More concerning taxes and Butler Community College
Have you ever been to a budget hearing? If the answer is no, you’re not alone. Most people don’t ever protest a taxpayer-funded budget.
On August 14, something amazing happened. Taxpayers supporting the Fair Funding Initiative packed the small Butler Community College board room to protest the 2018-19 budget. During the hearing, taxpayers including myself, asked the seven-member Board of Trustees to permanently reduce our mill levy by five mills. The requested five-mill reduction would take our current 20 mills to 15 mills and allow taxpayers to keep $3.5 million more of their own dollars.
The Board said no. After closing the public hearing, the Board promptly voted 7-0 passing their budget which included a 25% spending increase. The attendees were assured by Board that they ‘were listening.’ But as everyone knows – there’s a big difference between listening and hearing.
Before the final vote, 15 people voiced their budget concerns. Of the 15 people who spoke during the meagerly-allotted two-minutes-per-person hearing (which is yet another example of choosing ‘not to listen’ to public opinion), 11 people spoke in favor of fair funding and a mill levy reduction. Only four spoke in favor of status quo – no taxpayer relief. Of the four speaking in favor of not lowering taxes were the following: one former BCC student who lives in Sedgwick County, one BCC employee, one former BCC attorney, and one man from El Dorado.
One very alert taxpayer, while using her two minutes to make a public comment, noted that a trustee had fallen asleep during the hearing. Though it seems almost humorous, this scene provides a quick allegory of where things stand with BCC. Taxpayers are beginning to voice their frustrations and are alert to the unfairness of the current funding methods. Meanwhile, the trustees are still asleep, stuck in a continuous loop of not being able to do something, anything at all, until ‘next time.’
Though the Board would not lower our taxes, they did say they would ‘study the issue’ when they had more time. Really? Study the issue?
Here’s the deal – if you asked the public to vote on this issue today, the results would be overwhelmingly in favor of reducing our mill levy permanently by 5 mills and increasing out-of-county tuition by $25 per credit hour. It’s just the right thing to do. No study is needed to do the right thing.
Notice to the Trustees: we do NOT need a study to calculate fair and reasonable funding. A study is not needed to calculate the following:
1) Butler County taxpayers will pay almost $1 million more in tax dollars to BCC this year compared to last year – that’s a built-in pay raise for BCC due to the increased assessed valuation.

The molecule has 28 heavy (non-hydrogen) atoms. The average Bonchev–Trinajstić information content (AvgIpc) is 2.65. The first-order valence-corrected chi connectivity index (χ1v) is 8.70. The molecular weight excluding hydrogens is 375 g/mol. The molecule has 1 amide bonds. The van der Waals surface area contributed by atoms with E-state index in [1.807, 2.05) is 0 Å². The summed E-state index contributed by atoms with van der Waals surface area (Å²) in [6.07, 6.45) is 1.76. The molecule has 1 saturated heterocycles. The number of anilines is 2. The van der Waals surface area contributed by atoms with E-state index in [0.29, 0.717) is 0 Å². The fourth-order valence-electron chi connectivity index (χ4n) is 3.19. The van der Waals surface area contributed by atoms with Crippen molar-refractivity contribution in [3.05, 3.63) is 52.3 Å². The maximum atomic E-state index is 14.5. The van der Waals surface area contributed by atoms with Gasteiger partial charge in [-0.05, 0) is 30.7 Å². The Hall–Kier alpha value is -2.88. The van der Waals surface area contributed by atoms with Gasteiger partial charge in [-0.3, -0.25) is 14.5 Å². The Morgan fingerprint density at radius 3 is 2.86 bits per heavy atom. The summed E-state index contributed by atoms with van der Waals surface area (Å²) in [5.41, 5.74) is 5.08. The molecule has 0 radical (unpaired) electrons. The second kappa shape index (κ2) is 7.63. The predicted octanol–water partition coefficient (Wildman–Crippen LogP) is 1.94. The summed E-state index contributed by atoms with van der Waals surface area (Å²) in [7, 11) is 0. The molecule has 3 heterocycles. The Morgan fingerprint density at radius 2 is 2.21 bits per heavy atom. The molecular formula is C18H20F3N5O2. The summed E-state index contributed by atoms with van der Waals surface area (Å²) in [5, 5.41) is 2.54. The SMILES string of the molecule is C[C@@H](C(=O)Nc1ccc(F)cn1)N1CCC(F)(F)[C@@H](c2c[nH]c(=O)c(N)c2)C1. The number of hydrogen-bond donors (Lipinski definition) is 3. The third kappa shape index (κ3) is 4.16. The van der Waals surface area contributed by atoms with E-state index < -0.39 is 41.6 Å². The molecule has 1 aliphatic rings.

2) Reducing our mill levy by 5 mills would cost $3.5 million. Adding $25/credit hour to out- of-county students would generate approximately the same revenue. If not that solution, $3.5 million could easily be taken from cash carryover balances that grow every year while still maintaining well above their desired threshold fund balance.
3) Butler County taxpayers paid over $14 million in taxes last year. In return, our Butler County students received a savings of $418,000 from getting only an $11 break in tuition. If you do the math, $14 million in taxes minus $418,000 in savings = a bad deal for in-county students and taxpayers.
4) BCC trustees voted March 2018 to raise student tuition and fees by $8 for all students. The Trustees gave the greatest rate of increase to our in-county students. If you lived in Butler County, your tuition went up 8%. If you lived out-of-county, it went up 7%. If you lived out of State, you saw a 5% increase, while out-of-country students had a 4% increase. Again, the math shows the Trustees have put everyone else BEFORE Butler County students and taxpayers.
5) Since requests for lowering our mill levy began, BCC has increased tuition, increased spending in their recently-passed budget, proposed spending $13 million on a new Andover facility that will be very convenient for 60% of BCC’s enrollees driving from Wichita, and also was handed a ‘cease and desist’ letter from the Board of Regents for their attempt to spend $4 million on a Wichita Culinary School without permission. This list of increases illustrate the Trustees actions are counter to anything most would consider ‘listening.’
6) BCC is our County’s largest employer. But did you know 60% of those employees do NOT live in our county? BCC says they have almost a $400 million economic impact. Well, again the math speaks for itself. If 60% of BCC’s students commute from Sedgwick County and 60% of BCC’s employees do not live in Butler County – the benefits will most certainly be 60% less than stated.
Bottomline: After months of asking our Trustees to lower our taxes and find alternative funding streams – they said no. They didn’t just say no, they said yes to the exact opposite – more spending. I’m pretty sure they are NOT listening.
Sadly, the allegory seems all too real – the taxpayers are awake and the Trustees remain asleep. Maybe they can commission a study that helps them ‘wake up.’ Until then, the Fair Funding Initiative will continue to promote proportional funding for Butler County taxpayers.
Contact Kansas Representative Kristey Williams (R-District 77) at 785-296-3971 or Email her at : firstname.lastname@example.org.